Industry in ancient Tamil country


Industry in ancient Tamil country

During the Sangam age, industrial activity was considered ancillary to agriculture and was mostly domestic, not factory-based. Simple workshops where the blacksmith made the wheel or the carpenter his wooden wares could be called factories of a sort. Weaving, pearl fishing, smithy and ship building were some of the prominent industries of the ancient Tamil country. Cotton and silk fabrics from Madurai and Urayur were in great demand; the textiles from these regions were well known for their high quality. Korkai was the center of pearl trade and produced pearls that were sought after not only in Tamilakam, but in the kingdoms of north India and Rome. Smithy was an essential industry, because the blacksmith manufactured many of the tools and objects used in daily life. The flourishing overseas trade was supported by the ship-building industry that produced a variety of ocean and river craft. There were several ancillary industries such as carpentry, fishing, salt manufacture and construction that supported the trade and economic activity of this age.

Weaving

Weaving was the most important industry. Spinning and weaving were widely practised crafts, next only to agriculture. In addition to being the full time occupation of many people, weaving was practised part-time by the farmers in rural areas. Women spent their spare time spinning cotton threads and continued to spin during the night, by the faint light of a wick lamp. Madurai and Urayur were the important centers of the industry and were well known for their cotton textiles. The muslins carried very fine floral work of different colors and were compared to the slough of the cobra and the cloud of steam. Silk cloth was manufactured with its threads gathered in small knots at its ends. The art of embroidery was also known, with the nobles and aristocrats being the main customers for embroidered clothing. Dyeing was a widespread ancillary industry to weaving. The blue dye for the loin cloth was a favorite color among the masses. In addition to silk and cotton fabrics, cloth made of wood fibre called "Sirai Maravuri" and "Naarmadi" was used by the priestly class. Silk, wool and other fabrics are referred to as cloths of natural origin.cite book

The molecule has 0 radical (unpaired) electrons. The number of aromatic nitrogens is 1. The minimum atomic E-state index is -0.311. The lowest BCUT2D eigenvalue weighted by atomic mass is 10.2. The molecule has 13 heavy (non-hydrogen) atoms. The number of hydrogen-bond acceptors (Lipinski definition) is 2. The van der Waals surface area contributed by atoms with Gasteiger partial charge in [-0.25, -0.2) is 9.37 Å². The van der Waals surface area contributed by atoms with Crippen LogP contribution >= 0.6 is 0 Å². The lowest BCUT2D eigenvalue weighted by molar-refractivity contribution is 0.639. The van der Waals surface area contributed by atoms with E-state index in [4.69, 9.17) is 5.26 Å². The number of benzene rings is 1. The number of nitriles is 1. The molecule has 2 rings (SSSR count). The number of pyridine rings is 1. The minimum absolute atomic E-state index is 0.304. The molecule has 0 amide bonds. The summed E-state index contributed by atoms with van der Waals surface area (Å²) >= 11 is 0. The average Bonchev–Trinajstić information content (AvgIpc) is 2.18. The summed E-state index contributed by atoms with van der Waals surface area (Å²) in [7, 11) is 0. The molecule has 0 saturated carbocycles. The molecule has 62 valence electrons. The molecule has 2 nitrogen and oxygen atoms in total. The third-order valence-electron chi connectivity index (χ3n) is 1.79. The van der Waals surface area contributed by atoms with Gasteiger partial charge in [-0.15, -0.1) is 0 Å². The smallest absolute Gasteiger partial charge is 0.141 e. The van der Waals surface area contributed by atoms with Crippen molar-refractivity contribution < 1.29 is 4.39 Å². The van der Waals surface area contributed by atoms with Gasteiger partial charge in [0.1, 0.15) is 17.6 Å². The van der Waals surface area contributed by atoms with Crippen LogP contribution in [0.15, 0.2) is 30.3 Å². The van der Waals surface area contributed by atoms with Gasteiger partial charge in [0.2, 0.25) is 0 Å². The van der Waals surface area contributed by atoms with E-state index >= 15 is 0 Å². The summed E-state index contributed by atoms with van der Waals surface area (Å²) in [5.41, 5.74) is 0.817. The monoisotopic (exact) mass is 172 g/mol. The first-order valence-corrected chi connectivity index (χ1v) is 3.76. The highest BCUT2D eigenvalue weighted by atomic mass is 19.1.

last = Venkata Subramanian
title =
pages = p. 86
] In the markets of Madurai, woollen goods were sold alongside the cotton and silk goods. The cloth manufacturers wove long pieces of cloth at a time and delivered it to the dealers. The textile dealers then scissored off bits of required length, called "aruvai" or "tuni", at the time of sale. The dealers themselves were called "aruvai vanigar" and the localities where they lived "aruvai vidi". Stitched garments were worn by the people and there were tailors called "tunnagarar" in Madurai and other big towns.cite book
last = Subrahmanian
title = Sangam Polity
pages = 240-241
] Weaving was not associated with the hilly regions, as the descriptions of life in such regions do not indicate any use of cotton garments.cite book
last = Sivathamby
title =
pages = 173-174
]

Pearl fishing

Pearl fishing was another industry that flourished during the Sangam age. The Pandyan port city of Korkai was the center of pearl trade. Written records from Greek and Egyptian voyagers give details about the pearl fisheries off the Pandyan coast. The Periplus mentions that "Pearls inferior to the Indian sort are exported in great quantity from the marts of Apologas and Omana".cite book
last = Venkata Subramanian
title =
pages = p. 55
] The inferior variety of pearls that the Tamils did not require for their use was in very great demand in the foreign markets. Pearls were woven along with nice muslin cloth, before being exported. The most expensive animal product that was imported from India by the Roman Empire was the pearl from the Gulf of Mannar. ] The pearls from the Pandyan kingdom were also in demand in the kingdoms of north India. Several Vedic mantras refer to the wide use of the pearls. The royal chariots were decked with pearls, as were the horses that dragged them. The use of pearls was so high that the supply of pearls from the Ganges could not meet the demand. [cite web
last = Iyengar
first = P.T. Srinivasa